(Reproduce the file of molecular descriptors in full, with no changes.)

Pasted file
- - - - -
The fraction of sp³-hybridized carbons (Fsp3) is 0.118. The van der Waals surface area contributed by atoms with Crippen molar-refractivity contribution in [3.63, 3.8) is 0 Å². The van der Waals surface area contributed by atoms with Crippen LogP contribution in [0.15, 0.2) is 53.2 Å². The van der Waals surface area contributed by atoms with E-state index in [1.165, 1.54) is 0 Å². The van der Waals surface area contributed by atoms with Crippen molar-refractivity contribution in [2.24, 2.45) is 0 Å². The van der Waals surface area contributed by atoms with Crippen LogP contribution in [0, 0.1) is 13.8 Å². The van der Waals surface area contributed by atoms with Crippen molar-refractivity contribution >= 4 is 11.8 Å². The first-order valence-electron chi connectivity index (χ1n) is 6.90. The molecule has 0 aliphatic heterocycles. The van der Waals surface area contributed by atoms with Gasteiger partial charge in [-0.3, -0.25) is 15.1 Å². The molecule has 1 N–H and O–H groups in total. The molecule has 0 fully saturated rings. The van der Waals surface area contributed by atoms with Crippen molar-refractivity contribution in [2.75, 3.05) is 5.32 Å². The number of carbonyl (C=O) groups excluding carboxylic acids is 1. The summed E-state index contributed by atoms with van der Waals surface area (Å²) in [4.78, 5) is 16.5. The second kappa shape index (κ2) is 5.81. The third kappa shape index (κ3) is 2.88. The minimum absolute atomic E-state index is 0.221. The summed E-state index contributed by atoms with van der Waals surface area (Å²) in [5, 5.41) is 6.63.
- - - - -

The fraction of sp³-hybridized carbons (Fsp3) is 0.118. The van der Waals surface area contributed by atoms with Crippen molar-refractivity contribution in [3.63, 3.8) is 0 Å². The van der Waals surface area contributed by atoms with Crippen LogP contribution in [0.15, 0.2) is 53.2 Å². The van der Waals surface area contributed by atoms with E-state index in [1.165, 1.54) is 0 Å². The van der Waals surface area contributed by atoms with Crippen molar-refractivity contribution in [2.24, 2.45) is 0 Å². The van der Waals surface area contributed by atoms with Crippen LogP contribution in [0, 0.1) is 13.8 Å². The van der Waals surface area contributed by atoms with Crippen molar-refractivity contribution >= 4 is 11.8 Å². The first-order valence-electron chi connectivity index (χ1n) is 6.90. The molecule has 0 aliphatic heterocycles. The van der Waals surface area contributed by atoms with Gasteiger partial charge in [-0.3, -0.25) is 15.1 Å². The molecule has 1 N–H and O–H groups in total. The molecule has 0 fully saturated rings. The van der Waals surface area contributed by atoms with Crippen molar-refractivity contribution in [2.75, 3.05) is 5.32 Å². The number of carbonyl (C=O) groups excluding carboxylic acids is 1. The summed E-state index contributed by atoms with van der Waals surface area (Å²) in [4.78, 5) is 16.5. The second kappa shape index (κ2) is 5.81. The third kappa shape index (κ3) is 2.88. The minimum absolute atomic E-state index is 0.221. The summed E-state index contributed by atoms with van der Waals surface area (Å²) in [5, 5.41) is 6.63.